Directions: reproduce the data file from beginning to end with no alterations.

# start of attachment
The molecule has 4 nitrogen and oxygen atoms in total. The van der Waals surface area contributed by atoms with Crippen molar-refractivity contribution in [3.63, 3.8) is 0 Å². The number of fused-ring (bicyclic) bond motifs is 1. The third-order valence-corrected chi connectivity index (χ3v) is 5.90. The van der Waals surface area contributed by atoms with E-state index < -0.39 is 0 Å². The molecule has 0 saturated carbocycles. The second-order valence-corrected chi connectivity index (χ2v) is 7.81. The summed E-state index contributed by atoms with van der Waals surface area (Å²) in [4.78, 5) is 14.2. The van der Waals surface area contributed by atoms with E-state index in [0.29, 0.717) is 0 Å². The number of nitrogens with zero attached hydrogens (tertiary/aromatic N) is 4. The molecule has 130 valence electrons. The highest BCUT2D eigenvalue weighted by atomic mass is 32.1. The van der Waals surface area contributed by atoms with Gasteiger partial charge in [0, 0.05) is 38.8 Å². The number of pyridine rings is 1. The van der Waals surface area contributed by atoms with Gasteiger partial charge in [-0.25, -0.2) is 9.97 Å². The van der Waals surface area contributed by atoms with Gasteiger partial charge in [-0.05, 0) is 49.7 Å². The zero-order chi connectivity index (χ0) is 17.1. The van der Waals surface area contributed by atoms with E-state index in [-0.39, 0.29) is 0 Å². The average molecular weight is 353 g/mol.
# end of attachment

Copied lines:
The molecule has 4 nitrogen and oxygen atoms in total. The van der Waals surface area contributed by atoms with Crippen molar-refractivity contribution in [3.63, 3.8) is 0 Å². The number of fused-ring (bicyclic) bond motifs is 1. The third-order valence-corrected chi connectivity index (χ3v) is 5.90. The van der Waals surface area contributed by atoms with E-state index < -0.39 is 0 Å². The molecule has 0 saturated carbocycles. The second-order valence-corrected chi connectivity index (χ2v) is 7.81. The summed E-state index contributed by atoms with van der Waals surface area (Å²) in [4.78, 5) is 14.2. The van der Waals surface area contributed by atoms with E-state index in [0.29, 0.717) is 0 Å². The number of nitrogens with zero attached hydrogens (tertiary/aromatic N) is 4. The molecule has 130 valence electrons. The highest BCUT2D eigenvalue weighted by atomic mass is 32.1. The van der Waals surface area contributed by atoms with Gasteiger partial charge in [0, 0.05) is 38.8 Å². The number of pyridine rings is 1. The van der Waals surface area contributed by atoms with Gasteiger partial charge in [-0.25, -0.2) is 9.97 Å². The van der Waals surface area contributed by atoms with Gasteiger partial charge in [-0.05, 0) is 49.7 Å². The zero-order chi connectivity index (χ0) is 17.1. The van der Waals surface area contributed by atoms with E-state index in [-0.39, 0.29) is 0 Å². The average molecular weight is 353 g/mol.